Be the Change – Bikes & Bright Futures: Ted Blankenheim


President John F. Kennedy once said, “Nothing compares to the simple pleasure of riding a bike.” Redding’s Ted Blankenheim agrees. A retired paramedic, registered nurse and firefighter, Ted believes that bikes give children freedom — especially foster children.

Thirteen years ago, he founded Bikes for Kids, which last December provided more than 250 brand-new bicycles to foster children in Shasta County. Ted had been inspired by a toy drive that was happening at the downtown Redding Starbucks on Eureka Way. “I saw a man wheel in a bike to donate, and I thought, ‘that’s it!’ That’s when Bikes for Kids was born.”

Left to Right: Casey Ripley from Starbucks, Jessie Cork and Bristol Nash from Youth & Family Programs, Ted Blankenheim, and young Jaxsyn Tyson. All enjoy community activism and sharing their enthusiasm for children receiving holiday bikes.

Left to Right: Casey Ripley from Starbucks, Jessie Cork and Bristol Nash from Youth & Family Programs, Ted Blankenheim, and young Jaxsyn Tyson. All enjoy community activism and sharing their enthusiasm for children receiving holiday bikes.

“I feel really, really blessed that I’m able to do this,” Ted says. “I have a great team of support that sit with me at a ‘round table’ to plan all the way through helping assemble many bicycles that get delivered in boxes.”

Ted is very grateful to all the first responders that have contributed time, money and bicycles to the cause. The paramedics, nurses, police and fire personnel have been very supportive, Ted says. He also wishes to thank every individual donor and generous group that have demonstrated their commitment to Bikes for Kids again this year, including Redding hospitals. There is also a group donating suitcases for foster kids who are relocated a lot and may only have a plastic bag to carry their things in.

The annual drive begins each November; new bikes can be dropped off at the Starbucks at 1400 Eureka Way in Redding during business hours. On Christmas Eve morning, the bikes will be disbursed to agencies, foster parents and social workers, who will present them to the children later.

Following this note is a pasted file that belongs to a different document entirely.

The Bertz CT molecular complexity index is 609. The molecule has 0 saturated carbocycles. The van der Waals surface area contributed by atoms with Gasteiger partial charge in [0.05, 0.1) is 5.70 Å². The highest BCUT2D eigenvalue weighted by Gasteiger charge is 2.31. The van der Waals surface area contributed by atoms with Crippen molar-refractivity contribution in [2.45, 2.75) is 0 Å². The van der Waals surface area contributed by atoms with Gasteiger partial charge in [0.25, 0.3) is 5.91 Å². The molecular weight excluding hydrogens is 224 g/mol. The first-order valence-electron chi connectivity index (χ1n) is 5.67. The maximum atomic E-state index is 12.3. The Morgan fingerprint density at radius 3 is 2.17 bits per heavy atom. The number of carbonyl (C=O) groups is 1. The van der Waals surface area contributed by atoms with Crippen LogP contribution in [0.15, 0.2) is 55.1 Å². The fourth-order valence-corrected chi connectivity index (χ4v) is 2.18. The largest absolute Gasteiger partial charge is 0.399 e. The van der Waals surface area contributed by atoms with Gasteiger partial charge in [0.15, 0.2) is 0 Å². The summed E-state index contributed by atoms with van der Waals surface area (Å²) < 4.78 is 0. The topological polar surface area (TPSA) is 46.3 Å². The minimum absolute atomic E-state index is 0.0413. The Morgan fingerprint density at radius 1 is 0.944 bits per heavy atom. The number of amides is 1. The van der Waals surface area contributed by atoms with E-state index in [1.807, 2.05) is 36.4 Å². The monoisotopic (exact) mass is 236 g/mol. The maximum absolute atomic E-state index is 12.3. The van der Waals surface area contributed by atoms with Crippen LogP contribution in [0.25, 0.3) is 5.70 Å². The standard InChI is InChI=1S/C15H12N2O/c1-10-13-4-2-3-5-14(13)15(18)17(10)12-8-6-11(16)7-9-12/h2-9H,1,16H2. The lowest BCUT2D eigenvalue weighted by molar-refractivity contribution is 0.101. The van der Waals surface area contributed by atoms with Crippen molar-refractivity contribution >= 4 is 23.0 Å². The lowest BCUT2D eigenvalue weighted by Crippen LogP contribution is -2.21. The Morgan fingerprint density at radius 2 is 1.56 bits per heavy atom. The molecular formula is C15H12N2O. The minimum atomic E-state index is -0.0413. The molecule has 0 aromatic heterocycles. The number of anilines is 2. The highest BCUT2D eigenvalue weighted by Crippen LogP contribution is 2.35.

“Every one of the bikes collected go to the kids,” Ted emphasizes, “100 percent of any monetary donations are used to buy more bicycles and helmets.” Ted also mentions that people from many other states have opened their hearts and some have even shipped donations to Bikes for Kids.

art-1116-btc3A Redding resident most of his life, Ted retired in 2012 after 37 years in what he calls “the helping professions.”  Ted is constantly inspired by the people he used to work with – the nurses, doctors, police officers and firefighters who get up every day to help others. “They get a certain amount of recognition,” Ted says. “But they see a lot of tough stuff and damage to society.” He admires them for getting up to go to work every day motivated by more than just to make a living.

Raised in a large family, Ted says that even though they didn’t have a lot of wealth, his parents passed down many important values – some of which you don’t see much of nowadays. “I came from a caring family that taught me to be self-critical and show empathy toward others,” says Ted.

Ted is most proud of his sister Vivian. “She has been very influential in my life. She helped me learn to read, developed my interest in books and gave me a sort of cultural upbringing that I wouldn’t have had otherwise. I guess you could say she’s my hero.”

In January, when the bicycle drive is over, Ted typically rests for a few weeks then goes on a trip. His favorite pastime is traveling and learning about other cultures. He especially enjoys visiting third world countries, where he says the goodness in people can really be seen. The most amazing place he’s ever visited was Angkor Wat, a temple complex in Cambodia that is one of the largest religious monuments ever constructed. He says it is truly an awe-inspiring place, more impressive to him than the Egyptian pyramids.

Ted says he aims to live life well and do the best he can with what he’s been given. He hopes to expand his Bikes for Kids program and would be willing to help others do something similar in their communites. To those who are considering jumping into volunteerism, Ted says, “it’s important to find your niche. Find something you love, then start helping.”

To learn more about Bikes for Kids, call or text Ted Blankenheim at (530) 917-5806. Check out the Bikes for Kids page on Facebook where kids as far away as the Philippines have connected to Ted:

The mission of our Be the Change column is to feature community members from the North State who are actively making a difference in community life. If you would like to nominate someone who is making a difference, please write to

Skye Kinkade
About Skye Kinkade

Skye Kinkade is a fourth generation Siskiyou County resident and mother of four lively children. She enjoys being part of a close-knit community that is so generous and kind in difficult times.

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